“They can be connected wirelessly to the TV, cell phone, GPS, car, or Internet. They can distinguish background noise and music from speech and automatically modify their settings accordingly,” said Dr. Popelka. “The controls are no longer manual. They automatically can adapt and adjust their settings. Sounds sound natural.”
BTE models also come in bright colors, which can act as a fashion statement and make them easier to find if they are dropped since they are so small. Many models are smaller than a dime.
Another option is a disposable device that is fitted completely inside the ear canal. This style is totally invisible but can muffle sounds, and some users say that their ear feels full. This style must be inserted by a professional, and must be replaced every few months.
“Today’s hearing aids are physically comfortable, easy to put on, almost invisible, and have excellent performance,” said Dr. Popelka. “In fact over the past 10 years there’s been a reversal in usage, and now more people prefer the over the ear style. It’s a dramatic change.”
He also noted an increase of double usage—wearing hearing aids in both ears. Using two devices allows for three-dimensional acoustics, making it easy to identify the speaker or source of sound in an ambient or noisy environment. A device worn around the neck can program the devices to communicate with each other and be adjusted accordingly. A remote microphone or smartphone app can be used to listen to the television or to amplify sounds in public places. For example, many theaters and performing arts venues feature a telecoil loop system so users can hear through their hearing aids perfectly from any seat. Those without a wireless hearing aid can link into the system with earphones supplied by the facility.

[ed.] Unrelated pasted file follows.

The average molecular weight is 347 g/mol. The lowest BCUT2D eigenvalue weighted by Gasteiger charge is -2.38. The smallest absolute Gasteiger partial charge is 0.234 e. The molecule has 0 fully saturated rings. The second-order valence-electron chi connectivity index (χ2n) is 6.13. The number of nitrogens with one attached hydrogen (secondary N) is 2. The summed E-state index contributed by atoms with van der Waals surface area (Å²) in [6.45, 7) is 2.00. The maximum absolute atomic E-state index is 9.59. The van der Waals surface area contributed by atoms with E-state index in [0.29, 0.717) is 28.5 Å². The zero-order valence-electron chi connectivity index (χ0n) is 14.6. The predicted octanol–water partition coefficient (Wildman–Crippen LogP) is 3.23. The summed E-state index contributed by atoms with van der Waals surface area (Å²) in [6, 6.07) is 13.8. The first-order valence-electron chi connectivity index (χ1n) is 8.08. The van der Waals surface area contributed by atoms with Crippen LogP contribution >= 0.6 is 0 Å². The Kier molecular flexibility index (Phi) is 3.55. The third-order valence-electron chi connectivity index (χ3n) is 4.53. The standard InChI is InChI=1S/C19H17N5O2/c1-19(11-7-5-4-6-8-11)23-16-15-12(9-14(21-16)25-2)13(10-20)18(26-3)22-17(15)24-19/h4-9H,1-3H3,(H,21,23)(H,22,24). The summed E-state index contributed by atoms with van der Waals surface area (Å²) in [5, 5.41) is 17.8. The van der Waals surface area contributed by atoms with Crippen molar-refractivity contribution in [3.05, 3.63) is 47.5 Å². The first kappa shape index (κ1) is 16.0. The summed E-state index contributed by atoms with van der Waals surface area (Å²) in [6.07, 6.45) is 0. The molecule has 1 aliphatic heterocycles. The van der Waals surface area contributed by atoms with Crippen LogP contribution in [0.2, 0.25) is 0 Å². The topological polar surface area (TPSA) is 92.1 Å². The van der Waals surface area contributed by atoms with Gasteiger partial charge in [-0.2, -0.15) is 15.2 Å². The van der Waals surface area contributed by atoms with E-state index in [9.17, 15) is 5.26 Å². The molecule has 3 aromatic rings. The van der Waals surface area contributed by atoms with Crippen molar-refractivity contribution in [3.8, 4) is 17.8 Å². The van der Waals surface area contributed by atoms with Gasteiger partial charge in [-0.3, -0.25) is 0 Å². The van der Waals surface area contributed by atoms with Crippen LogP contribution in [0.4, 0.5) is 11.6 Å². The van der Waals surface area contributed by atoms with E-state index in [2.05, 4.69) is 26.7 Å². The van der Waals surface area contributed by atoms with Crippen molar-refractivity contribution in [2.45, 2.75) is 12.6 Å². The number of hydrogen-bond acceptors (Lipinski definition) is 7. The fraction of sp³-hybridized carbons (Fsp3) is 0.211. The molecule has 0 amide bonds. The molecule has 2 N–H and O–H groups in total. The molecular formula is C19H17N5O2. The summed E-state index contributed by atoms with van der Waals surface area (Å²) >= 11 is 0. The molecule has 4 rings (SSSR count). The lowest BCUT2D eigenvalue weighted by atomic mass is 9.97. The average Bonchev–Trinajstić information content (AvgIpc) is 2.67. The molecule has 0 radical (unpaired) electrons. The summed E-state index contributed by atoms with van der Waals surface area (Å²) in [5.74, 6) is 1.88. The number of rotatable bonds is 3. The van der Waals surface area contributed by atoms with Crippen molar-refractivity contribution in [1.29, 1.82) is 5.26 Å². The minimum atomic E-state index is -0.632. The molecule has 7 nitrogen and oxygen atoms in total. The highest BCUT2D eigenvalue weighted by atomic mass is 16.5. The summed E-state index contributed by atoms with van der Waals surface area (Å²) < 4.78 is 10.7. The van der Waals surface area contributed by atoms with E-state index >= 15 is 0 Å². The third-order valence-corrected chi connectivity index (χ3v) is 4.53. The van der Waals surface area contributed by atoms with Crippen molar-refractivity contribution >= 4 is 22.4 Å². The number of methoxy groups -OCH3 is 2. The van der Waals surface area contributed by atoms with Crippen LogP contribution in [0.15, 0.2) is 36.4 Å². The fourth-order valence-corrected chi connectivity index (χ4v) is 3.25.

Dr. Popelka addressed concerns about the cost of hearing aids, which often are not reimbursed by insurance companies. The cost is related to demand, he said, and the expertise required to adjust each hearing aid to its user. FDA-approved manufacturers offer similar features, he added, but be leery of a facility that offers only one brand and select a place with professional audiology services, including diagnostics, evaluation, and follow-up care.
“The technology has improved immensely. There is less need for hearing aids to get smaller since the focus now is on adding in more features,” Dr. Popelka said.
While today’s hearing aids feature noise cancellation, automated controls, wireless configurations, internal memory, and water resistance, the future may hold strategies for preventing hearing loss in the first place. Research in Dr. Popelka’s department is looking to prevent hair cell damage as a side effect of some antibiotics and of chemotherapy. His associates also are exploring the use of stem cells and gene therapy to restore hearing.
“Age-related hearing loss affects quality of life,” he said. “Studies show a dramatic improvement in the quality of life when hearing is improved.”
About the Speaker
Gerald Popelka, PhD, is chief of the Division of Audiology and co-director of the Stanford Balance Center. His work focuses on refining digital hearing devices and developing strategies to assess the hearing-related effects of antibiotics and pharmaceuticals used to treat cancer. He is a faculty advisor at the Stanford Center on Longevity and is a board member of the Baker Institute for Hearing Impaired Children
Before coming to Stanford in 2004, Dr. Popelka was a faculty member for 24 years at Washington University in St. Louis and served as head of audiology at Central Institute for the Deaf, an affiliated research institution. He received a master’s degree in audiology from Kent State University, a PhD from the University of Wisconsin, Madison, and completed his research fellowship at UCLA.
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About Dr. Popelka
Stanford Hospital Audiology and Hearing Devices Clinic
Stanford Initiative to Cure Healing Loss
Stanford Hospital Otolaryngology Clinic
Stanford Department of Otolaryngology – Head and Neck Surgery